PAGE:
HAMPTON — While driving along Big Bethel Road, which is the corridor that connects the City of Hampton to York County, there is a pleasant thicket of trees along the side of the road and then a bridge which crosses over a tranquil reservoir.
Bethel Park, located at 123 Saunders Rd., sits on the periphery of the roadway, just adjacent to the reservoir. It is truly a peaceful place. In the spring, you’re likely to find parent mallards swimming along with their ducklings, spot a blue heron off in the distance, and can wave hello to fishermen leisurely casting a line into the water. The sounds of crickets and the songs of birds flitter through the air in a serene, beautiful moment of quiet.
It’s hard to imagine that this idyllic place is the same setting for an early and obscure battle of the Civil War. But just as vegetation now grows along the ground, the dirt here once soaked up the blood of both Union and Confederate troops.
Rewind to 1861
The still youthful United States had reached a point where the long-standing issues that went as far back as the Founding Fathers could no longer be reasonably resolved nor compromised. One by one, southern states began seceding from the Union with what started as a loud volley of words to have those sentences violently punctuated by the April 12-14, 1861 attack on Fort Sumter in South Carolina.
No one really knew what would come of this, with hopes that this war would last long only to be dashed by the lack of that expectation.
By the beginning of June that same year, Gen. Benjamin F. Butler, commanding officer of Fortress Monroe, started hearing rumblings of slaves being conscripted into service for the Confederate Army to build earthworks in both Williamsburg and Yorktown.
In response, Butler ordered the occupation of the land surrounding Bethel Church, which stood where the reservoir is today.
In a plan that was drawn up by Maj. Theodore Winthrop, two columns of soldiers were to march north; one that would come from Newport News and the other from Camp Hamilton near Fortress Monroe.
Winthrop envisioned that this would culminate in Federal forces taking the Confederates, who were camped at the Little Bethel and Big Bethel churches.
On the evening of June 9, the two columns left with white rags tied around their arms and the codeword, “Boston,” should they encounter one another’s regiments. These precautions failed as the anxious armies mistook one another for the enemy and shots were fired in the dark. Several were killed, causing a momentary panic before reorganizing and continuing the advance.
Meanwhile, Colonel John Bankhead Magruder commanded the Confederates to abandon their position at Little Bethel and, instead, establish themselves around Big Bethel and Back Creek. There they waited, artillery at the ready, for the storm that was approaching.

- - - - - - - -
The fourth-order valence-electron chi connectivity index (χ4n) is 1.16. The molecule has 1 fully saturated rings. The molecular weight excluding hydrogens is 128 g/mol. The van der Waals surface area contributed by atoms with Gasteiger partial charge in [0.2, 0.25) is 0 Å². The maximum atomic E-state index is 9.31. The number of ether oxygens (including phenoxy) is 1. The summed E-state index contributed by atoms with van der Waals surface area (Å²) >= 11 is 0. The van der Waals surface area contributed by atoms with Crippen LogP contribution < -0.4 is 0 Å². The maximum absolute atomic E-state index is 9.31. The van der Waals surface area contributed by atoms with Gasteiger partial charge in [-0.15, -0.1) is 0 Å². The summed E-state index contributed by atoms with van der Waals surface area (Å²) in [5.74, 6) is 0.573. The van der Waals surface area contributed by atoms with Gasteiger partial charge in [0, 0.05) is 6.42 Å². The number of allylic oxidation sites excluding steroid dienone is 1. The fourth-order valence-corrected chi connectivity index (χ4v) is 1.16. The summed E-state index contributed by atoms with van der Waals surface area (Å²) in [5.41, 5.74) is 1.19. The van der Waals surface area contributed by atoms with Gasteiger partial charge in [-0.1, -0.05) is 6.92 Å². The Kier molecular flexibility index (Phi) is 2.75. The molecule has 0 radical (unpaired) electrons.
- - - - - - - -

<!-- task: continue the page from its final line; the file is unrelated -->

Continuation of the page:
June 10, 1861
As Federal troops marched in the early morning light, the silence that surrounded the peaceful rural area exploded with artillery fire. The Union regiments raced into two nearby farmhouses and into a tree line. They were ordered to return fire, but to no avail. The only loss reported was that of one mule.
A Richmond-based newspaper reported in its account of the battle that Major Winthrop leapt atop of a log, waved his sword in the air and exclaimed, “Come on, boys; one charge and the day is ours.”
Despite his enthusiastic display, this would prove fatal for the young captain. No sooner were the words uttered than he was shot by enemy fire. As his limp body fell onto the log from which he stood, fear of the reality of battle filled his men’s faces.
By 12:30 p.m., Federal forces retreated from Big Bethel, noting that, while not outmanned, were outgunned and lacked in the defenses which the Confederates established. While fleeing the battlefield, the Confederate Cavalry remained at their heels. Upon reaching Black River, the cavalry was stopped in its tracks, seeing that the Federals had destroyed the bridge.
Some say that the Battle of Big Bethel is a forgettable skirmish. However, many historians point to its significance in the Civil War.
The Union marched 4,000 troops to the attack, while the Confederates waited with a mere 1,400 approximately. Federal forces suffered 76 casualties, with a loss of 18 men (including Maj. Winthrop), with 53 wounded and 5 who remained unaccounted for.
The only fatality for Confederate troops that day was Private Henry L. Wyatt, who is honored with an obelisk in a fenced off cemetery on Big Bethel Road.
For Magruder’s victory, he was promoted to brigadier general just one week later.
Today, the original Bethel Church and most of the earthworks are submerged in the reservoir. Only one earthwork remains visible to those visiting Bethel Park. However, you need to know what you’re looking for in order to spot it.
On the grounds where Maj. Winthrop drew his last breath now stands the off-base housing community for Langley.
If you’re ever near Bethel Park, take a moment to pull over. After drinking in this glorious oasis and the nature that surrounds you, trace the path in the trees and read the extensive signage that tells the story. Close your eyes and imagine what happened there 160 years ago.
As nature reclaims the remaining earthwork, and the ground parched from where it once soaked the blood in an engagement that pinned brother against brother, think about the lessons learned and the losses incurred during the first planned land engagement of the Civil War.
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